Elizabeth Gardner's relationship with Bouguereau was widely known and discussed within the Parisian artistic community. They made no secret of their relationship over the course of an engagement that was to last seventeen years. The couple courted for seventeen years because they had a great fear of crossing Bougereau's mother. When she died in 1896 at the age of 91, the couple did not waste any time in getting married. Mary French, wife of the American sculptor Daniel Chester French later recalled that she had "interesting memories...of Bouguereau's studio, where we used to go often, and where was also Miss Jennie Gardner of Exeter, New Hampshire, whom he either married or didn't marry – I have forgotten the details. There was a certain glamour of that young woman of Puritan birth, a contemporary of my Puritan aunts, living there in the Latin Quarter and doing something that all Paris talked about."
Gardner was very independent and feisty. Like the artist Rosa Bonheur, she applied to the police for a permit that would allow her to wear men's attire so she could attend life classes at the famous Gobelins tapestry works. She was an astute businesswoman and an excellent linguist, switching easily from her native English to French, Italian or German in order to make her guests and potential clients feel at ease. She excelled in the social graces and knew how to manage publicity and nurture relationships that would help further her career. Her ability to work her way into the social networks in Paris earned her sales and portrait commissions.
Cultural significance of La Confidence
One of Gardner's most well-known works, La Confidence (ca. 1880) is in the collection of the Georgia Museum of Art. This painting depicts an intimate, whispered secret between two young peasant girls. The painting was given to the Lucy Cobb Institute, an all-girls school in Athens, Georgia. Hung in the drawing room parlor of the school, the work was beloved in the school's collection and was viewed as having a "moralizing purpose" for the young girls enrolled in the finishing school. In 1991, painter, filmmaker and University of Georgia filmmaker James Herbert (director) appropriated Gardner's painting and several others from the Georgia Museum of Art's collection and reinterpreted the image in the video for Athens band R.E.M.'s song "Low" from the album Out of Time.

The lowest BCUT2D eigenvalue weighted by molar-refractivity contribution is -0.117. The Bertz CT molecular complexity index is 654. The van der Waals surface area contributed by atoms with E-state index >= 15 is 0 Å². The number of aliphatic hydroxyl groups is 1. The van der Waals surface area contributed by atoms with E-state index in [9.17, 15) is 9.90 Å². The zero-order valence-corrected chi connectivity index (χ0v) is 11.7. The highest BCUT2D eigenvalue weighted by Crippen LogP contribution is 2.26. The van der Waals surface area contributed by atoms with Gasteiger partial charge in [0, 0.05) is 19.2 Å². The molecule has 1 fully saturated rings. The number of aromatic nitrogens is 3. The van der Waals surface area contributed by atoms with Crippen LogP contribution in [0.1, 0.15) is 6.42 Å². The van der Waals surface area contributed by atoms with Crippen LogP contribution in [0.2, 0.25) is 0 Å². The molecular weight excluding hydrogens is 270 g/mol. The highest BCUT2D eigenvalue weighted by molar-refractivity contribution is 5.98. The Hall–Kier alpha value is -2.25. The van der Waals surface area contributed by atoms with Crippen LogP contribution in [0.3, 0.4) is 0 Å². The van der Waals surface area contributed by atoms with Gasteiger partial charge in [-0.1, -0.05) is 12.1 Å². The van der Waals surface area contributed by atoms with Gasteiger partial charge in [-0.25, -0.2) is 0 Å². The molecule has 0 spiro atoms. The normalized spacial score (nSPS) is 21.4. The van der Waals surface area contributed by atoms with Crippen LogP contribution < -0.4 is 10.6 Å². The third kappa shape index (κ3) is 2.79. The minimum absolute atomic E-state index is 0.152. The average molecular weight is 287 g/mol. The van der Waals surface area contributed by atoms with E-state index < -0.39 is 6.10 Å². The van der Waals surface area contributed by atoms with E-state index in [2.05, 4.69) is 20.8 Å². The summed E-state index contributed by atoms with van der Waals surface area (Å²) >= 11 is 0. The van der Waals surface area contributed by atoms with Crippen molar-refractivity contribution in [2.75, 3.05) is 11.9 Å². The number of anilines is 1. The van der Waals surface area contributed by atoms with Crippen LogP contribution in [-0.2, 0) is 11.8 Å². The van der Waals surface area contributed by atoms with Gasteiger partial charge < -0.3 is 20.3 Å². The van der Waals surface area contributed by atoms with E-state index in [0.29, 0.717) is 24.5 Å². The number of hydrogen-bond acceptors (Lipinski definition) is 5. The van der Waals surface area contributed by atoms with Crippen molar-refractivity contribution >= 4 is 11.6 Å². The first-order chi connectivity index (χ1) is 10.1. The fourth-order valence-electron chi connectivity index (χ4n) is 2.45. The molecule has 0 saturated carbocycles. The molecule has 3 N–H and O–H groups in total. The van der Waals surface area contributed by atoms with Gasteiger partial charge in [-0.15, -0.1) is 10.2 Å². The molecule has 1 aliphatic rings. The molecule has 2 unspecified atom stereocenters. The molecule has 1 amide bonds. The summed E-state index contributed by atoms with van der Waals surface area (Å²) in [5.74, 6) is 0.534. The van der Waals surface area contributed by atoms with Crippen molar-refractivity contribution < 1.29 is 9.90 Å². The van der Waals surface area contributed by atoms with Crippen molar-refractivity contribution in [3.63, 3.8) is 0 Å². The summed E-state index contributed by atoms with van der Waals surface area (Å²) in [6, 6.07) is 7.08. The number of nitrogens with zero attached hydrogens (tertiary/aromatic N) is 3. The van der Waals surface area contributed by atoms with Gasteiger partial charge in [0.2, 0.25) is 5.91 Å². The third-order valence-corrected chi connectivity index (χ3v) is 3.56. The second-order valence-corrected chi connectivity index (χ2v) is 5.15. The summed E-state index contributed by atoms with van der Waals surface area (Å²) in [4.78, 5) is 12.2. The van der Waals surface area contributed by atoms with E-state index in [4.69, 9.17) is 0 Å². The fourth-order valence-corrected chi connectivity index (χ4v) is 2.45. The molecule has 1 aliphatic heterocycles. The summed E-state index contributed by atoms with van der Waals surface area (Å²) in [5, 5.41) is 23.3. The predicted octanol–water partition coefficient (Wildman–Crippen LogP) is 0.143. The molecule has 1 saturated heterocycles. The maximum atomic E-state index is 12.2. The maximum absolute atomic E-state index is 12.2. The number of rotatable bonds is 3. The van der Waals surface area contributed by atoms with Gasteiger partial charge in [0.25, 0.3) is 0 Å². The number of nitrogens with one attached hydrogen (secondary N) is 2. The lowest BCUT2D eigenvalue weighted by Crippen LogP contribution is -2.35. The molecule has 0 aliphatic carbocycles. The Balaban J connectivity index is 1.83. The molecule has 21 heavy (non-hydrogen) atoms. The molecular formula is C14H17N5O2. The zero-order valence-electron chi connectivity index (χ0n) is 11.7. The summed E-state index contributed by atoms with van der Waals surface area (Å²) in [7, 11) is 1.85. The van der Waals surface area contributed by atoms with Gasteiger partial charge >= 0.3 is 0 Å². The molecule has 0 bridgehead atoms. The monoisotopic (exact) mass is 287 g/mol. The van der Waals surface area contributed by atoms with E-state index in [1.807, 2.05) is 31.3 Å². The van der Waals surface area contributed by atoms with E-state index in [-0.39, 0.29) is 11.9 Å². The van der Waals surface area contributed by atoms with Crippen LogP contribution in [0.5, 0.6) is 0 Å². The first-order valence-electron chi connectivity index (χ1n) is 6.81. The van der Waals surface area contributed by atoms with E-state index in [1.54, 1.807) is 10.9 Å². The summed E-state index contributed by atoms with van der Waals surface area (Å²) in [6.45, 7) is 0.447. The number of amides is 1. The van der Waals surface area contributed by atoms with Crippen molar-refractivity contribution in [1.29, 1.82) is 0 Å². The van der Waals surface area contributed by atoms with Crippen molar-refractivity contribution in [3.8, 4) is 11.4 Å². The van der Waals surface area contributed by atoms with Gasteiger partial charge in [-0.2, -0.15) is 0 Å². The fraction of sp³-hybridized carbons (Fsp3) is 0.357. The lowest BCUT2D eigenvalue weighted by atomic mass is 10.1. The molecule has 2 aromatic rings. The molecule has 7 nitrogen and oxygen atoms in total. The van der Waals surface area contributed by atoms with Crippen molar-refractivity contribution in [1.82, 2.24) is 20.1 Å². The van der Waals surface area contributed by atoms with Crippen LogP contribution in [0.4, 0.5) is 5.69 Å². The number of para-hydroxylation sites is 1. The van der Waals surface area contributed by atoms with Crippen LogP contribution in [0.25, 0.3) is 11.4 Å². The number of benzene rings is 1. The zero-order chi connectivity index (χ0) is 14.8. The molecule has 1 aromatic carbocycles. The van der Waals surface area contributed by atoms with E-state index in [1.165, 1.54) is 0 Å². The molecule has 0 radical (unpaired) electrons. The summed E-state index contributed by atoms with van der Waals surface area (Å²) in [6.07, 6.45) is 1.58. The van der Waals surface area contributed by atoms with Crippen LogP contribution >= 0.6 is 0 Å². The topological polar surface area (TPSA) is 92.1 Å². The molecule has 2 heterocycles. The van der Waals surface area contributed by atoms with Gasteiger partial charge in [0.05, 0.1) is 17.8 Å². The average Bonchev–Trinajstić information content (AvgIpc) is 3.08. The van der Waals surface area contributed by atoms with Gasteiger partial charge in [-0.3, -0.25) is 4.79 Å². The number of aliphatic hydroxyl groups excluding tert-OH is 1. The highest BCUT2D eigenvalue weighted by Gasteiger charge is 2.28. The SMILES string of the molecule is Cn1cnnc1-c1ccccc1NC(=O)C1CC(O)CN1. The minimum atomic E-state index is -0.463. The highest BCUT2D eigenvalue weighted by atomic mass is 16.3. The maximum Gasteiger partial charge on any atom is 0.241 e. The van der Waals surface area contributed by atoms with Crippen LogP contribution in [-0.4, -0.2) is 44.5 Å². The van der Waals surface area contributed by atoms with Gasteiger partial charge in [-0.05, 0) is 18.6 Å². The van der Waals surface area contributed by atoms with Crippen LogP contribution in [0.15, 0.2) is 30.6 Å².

Gardner's work bears a strong resemblance to that of her husband, William-Adolphe Bouguereau
Gardner-Garde – Similar to Bouguereau's The Bohemian
- "Elizabeth Jane Gardner Bouguereau". National Museum of Women in the Arts. Retrieved 12 September 2017.
- Wissman, Fronia E. Bouguereau. Pomegranate Artbooks, 1996, p. 116.
- Gardner, Elizabeth Jane (January 28, 1867). Letter to John Gardner. Elizabeth Jane Gardner's Papers, Smithsonian Institution, Washington D.C.
- Manoguerra, Paul (2011). One Hundred American Paintings. Athens, GA: Georgia Museum of Art.
- Gaze, Delia (1997). Dictionary of Women Artists. Chicago: Fitzroy Dearborn Publishers. p. 568.
- R.E.M. video for "Low"
- "Elizabeth Gardner Bouguereau – Civil War Women". civilwarwomenblog.com. Retrieved 2017-02-06.
- Pearo, Charles. "Elizabeth Jane Gardner (1837–1922): Tracing the Construction of Artistic Identity" (Dissertation, University of Pittsburgh, 2002).
- Pearo, Charles. "Elizabeth Jane Gardner: 'the Best Imitator of Bouguereau'." In In the Studios of Paris: William Bouguereau and His American Students, edited by James Frederick Peck, 59–78. New Haven: Exhibition catalog from the Philbrook Museum of Art distributed by Yale University Press, 2006.
- Fidell-Beaufort, "Elizabeth Jane Gardner Bouguereau: A Parisian Artist from New Hampshire," Archives of American Art Journal 24 (1984), 2–3.
- Adler, Hirscher, Weinberg, Americans in Paris: 1860–1900, Exhibition Catalog, National Gallery Company Limited, 2006
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This article incorporates text from a publication now in the public domain: Gilman, D. C.; Peck, H. T.; Colby, F. M., eds. (1905). "article name needed". New International Encyclopedia (1st ed.). New York: Dodd, Mead.